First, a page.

The global economy too played spoilsport and the demand for steel fell, and likewise iron ore. "Net profit declined 50 per cent in the September 2009 quarter for Sesa Goa on account of lower iron ore realisation (down 48 per cent year on year), higher royalty costs and higher transportation costs," says a recent report by brokerage Kotak Institutional Equities. Iron ore prices, which hovered around $107 a tonne in peak times, are now in the $51 range. However, some industry watchers expect the prices to go up to $70-75 per tonne in 2009, compared to $60-65 per tonne last year.
A googly came when the government moved  to ad-valorem duty rate of 10 per cent in August 2009 from the earlier system of specific duty (on a per tonne basis). This increased Sesa Goa's royalty costs substantially. Northward movement of Baltic freight index (which tracks worldwide shipping prices of dry bulk cargoes) increased the company's shipping costs. Transportation costs, in fact, increased from 29 per cent of its total costs to 43 per cent during the June-September quarter.

Mukherjee, however, has an answer for every challenge. "Our focus is on improving volumes by 25 per cent year on year," he says. Earlier, it had plans to ramp up production to 25 million tonnes (it sold 15.1 million tonnes in 2009). In addition, as a risk-mitigation measure, it is moving towards more long-term contracts to smoothen price realisations. "We are looking for a spot-to-contract ratio of 50:50," says Mukherjee. In the previous quarter, almost 90 per cent of sales was on a spot basis. Sesa Goa plans to sign contracts where 50 per cent is fixed price and the balance is on an index-based system linked to spot prices.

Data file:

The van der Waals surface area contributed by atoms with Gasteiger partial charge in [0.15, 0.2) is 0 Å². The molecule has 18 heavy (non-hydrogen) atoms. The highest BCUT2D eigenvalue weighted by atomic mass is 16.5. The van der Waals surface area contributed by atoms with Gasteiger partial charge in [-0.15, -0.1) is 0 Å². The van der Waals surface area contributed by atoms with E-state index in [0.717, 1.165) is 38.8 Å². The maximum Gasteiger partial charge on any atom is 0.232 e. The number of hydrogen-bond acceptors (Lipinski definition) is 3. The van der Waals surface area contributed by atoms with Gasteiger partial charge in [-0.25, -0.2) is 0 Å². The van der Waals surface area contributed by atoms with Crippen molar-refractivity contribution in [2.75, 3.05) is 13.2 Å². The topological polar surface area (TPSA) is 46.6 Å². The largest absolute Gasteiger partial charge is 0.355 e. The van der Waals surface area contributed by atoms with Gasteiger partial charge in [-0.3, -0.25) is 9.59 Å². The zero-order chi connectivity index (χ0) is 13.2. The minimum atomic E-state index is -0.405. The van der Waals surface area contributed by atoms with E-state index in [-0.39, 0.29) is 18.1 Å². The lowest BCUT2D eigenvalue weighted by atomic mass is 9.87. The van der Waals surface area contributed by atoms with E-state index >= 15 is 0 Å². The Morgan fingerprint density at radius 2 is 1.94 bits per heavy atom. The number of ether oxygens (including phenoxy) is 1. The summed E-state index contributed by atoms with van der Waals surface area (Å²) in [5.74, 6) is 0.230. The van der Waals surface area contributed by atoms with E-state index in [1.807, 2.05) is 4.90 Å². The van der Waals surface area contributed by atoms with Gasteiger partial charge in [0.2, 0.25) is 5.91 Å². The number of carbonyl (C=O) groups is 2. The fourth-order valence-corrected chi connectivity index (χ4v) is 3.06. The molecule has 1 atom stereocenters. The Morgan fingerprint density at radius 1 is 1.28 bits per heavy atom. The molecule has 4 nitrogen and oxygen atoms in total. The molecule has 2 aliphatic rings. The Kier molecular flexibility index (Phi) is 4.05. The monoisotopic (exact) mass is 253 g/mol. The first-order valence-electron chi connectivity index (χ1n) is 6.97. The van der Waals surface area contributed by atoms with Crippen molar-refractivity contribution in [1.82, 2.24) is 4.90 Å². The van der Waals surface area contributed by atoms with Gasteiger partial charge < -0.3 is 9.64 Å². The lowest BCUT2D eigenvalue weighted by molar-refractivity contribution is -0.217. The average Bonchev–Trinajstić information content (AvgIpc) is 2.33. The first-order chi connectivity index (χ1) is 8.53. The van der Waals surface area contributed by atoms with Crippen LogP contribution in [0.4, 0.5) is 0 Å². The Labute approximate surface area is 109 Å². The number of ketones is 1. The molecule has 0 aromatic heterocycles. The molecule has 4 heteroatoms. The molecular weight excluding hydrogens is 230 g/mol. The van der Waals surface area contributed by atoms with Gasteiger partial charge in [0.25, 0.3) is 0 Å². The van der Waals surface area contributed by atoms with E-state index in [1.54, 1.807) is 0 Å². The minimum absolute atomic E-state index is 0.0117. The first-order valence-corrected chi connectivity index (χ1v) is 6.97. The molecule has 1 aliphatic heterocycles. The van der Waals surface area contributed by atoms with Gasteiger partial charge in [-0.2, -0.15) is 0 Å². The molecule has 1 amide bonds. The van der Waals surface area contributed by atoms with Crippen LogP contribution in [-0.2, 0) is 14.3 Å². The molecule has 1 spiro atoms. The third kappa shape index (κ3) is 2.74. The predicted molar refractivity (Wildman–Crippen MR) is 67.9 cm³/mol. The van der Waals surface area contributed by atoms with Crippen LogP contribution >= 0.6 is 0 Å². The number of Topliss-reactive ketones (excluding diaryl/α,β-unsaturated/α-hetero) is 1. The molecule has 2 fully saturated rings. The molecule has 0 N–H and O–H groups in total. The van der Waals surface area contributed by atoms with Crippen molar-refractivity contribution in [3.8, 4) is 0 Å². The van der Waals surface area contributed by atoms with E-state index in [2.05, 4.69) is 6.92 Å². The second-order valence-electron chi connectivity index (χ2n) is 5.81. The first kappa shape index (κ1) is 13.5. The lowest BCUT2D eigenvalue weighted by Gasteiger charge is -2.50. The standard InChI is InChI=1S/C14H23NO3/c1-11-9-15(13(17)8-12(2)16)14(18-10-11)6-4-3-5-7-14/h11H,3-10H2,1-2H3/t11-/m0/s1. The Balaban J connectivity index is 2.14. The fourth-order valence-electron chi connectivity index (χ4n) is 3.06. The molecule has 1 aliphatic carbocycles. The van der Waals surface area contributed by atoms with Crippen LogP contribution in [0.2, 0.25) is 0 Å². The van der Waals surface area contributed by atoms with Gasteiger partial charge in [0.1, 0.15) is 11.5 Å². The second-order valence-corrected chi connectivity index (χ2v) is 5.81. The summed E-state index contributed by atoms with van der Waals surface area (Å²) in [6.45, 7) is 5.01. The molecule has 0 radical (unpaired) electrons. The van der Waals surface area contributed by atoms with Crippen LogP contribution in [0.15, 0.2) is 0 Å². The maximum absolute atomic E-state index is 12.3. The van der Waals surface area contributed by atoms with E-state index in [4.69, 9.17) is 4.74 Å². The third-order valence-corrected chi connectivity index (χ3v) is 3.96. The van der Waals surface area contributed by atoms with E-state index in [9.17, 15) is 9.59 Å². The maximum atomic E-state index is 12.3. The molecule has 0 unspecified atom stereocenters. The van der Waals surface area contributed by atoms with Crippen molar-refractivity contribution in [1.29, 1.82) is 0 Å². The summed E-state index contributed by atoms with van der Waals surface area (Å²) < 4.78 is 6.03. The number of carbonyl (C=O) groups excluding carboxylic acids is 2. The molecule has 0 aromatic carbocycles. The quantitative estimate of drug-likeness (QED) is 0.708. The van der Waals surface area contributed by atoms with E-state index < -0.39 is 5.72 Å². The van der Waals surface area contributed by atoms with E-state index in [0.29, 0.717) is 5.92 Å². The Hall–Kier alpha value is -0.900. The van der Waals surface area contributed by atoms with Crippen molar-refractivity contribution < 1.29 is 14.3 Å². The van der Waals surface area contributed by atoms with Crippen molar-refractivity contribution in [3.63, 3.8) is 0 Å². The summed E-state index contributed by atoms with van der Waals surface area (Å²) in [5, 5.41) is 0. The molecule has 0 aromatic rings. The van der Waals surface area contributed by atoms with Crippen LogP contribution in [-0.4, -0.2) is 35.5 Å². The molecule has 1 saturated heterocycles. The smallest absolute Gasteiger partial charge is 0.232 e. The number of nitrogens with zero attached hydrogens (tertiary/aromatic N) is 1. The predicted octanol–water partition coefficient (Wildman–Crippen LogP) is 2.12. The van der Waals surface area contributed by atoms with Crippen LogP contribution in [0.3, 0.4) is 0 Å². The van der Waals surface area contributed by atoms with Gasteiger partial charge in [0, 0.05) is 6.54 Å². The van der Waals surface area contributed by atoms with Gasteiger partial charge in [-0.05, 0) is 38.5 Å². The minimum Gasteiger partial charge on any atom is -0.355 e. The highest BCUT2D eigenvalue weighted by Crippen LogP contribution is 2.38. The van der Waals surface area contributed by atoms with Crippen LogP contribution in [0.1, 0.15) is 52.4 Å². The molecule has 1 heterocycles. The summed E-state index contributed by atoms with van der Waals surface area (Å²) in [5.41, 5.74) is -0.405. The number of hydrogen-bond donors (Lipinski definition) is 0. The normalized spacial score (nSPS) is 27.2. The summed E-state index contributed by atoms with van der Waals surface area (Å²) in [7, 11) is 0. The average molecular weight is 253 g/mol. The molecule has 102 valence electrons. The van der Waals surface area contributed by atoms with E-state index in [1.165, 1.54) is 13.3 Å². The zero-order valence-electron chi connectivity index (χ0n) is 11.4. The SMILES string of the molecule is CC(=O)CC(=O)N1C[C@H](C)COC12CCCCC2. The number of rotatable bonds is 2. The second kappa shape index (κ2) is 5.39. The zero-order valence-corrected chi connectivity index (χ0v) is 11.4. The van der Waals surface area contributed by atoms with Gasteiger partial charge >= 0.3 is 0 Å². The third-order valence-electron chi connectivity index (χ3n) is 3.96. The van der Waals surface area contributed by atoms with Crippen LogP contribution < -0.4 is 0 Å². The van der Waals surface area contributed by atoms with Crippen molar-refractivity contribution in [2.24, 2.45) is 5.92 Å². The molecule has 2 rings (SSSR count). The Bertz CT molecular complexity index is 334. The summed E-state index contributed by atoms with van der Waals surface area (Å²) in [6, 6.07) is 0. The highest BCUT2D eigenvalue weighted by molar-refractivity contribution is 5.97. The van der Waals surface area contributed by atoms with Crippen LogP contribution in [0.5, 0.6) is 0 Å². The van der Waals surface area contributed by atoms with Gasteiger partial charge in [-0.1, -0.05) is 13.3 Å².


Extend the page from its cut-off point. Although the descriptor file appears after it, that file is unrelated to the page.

This, again, is not easy as Chinese steel manufacturers often do not abide with long-term contracts when the going gets tough. And, with spot prices crashing, many have reneged on contracts, opting to pay on the basis of lower spot prices. "Legal intervention is also not easy," says Mukherjee. With 85 per cent of the company's sales coming from China alone, this is one risk he has to live with.

An investigation by the Serious Fraud Investigation Office (SFIO) into the company's financials that is keeping investors on tenterhooks, is yet another challenge that Mukherjee is facing.

A Vision For The Future
Amidst all this, Mukherjee continues to nurture ambitions to get into steel production. He, however, does not admit to it. Says Manoj Mohta, head of research at Crisil Research, "The needs of the steel industry are being met by local iron ore suppliers. But over the next five years, as steel demand explodes, some local miners might look at diversifying into value-added products."

Sesa Goa is a step ahead. It is already making pig iron and is currently ramping up operations to increase capacity from 0.25 million tonnes per annum (mtpa) to 0.625 mtpa. There were even reports in the media about a possible joint venture with a local steel company.

The market is sniffing another takeover. Perhaps an iron ore or a mid-sized steel company. A recent Emkay Broker report says the company plans to raise $500 million through foreign currency convertible bonds (FCCBs). It has also got shareholder approval to raise funds up to Rs 6,000 crore (including FCCBs). This is on top of the company's existing cash reserves of around Rs 2,900 crore. "It is setting itself up for some inorganic growth," says a report by India Infoline.

Certainly, in the Mukherjee scheme of things, there is more to come. He is bracing for another leap. Whether it will be by road, over bridges or simply through takeovers, remains to be seen.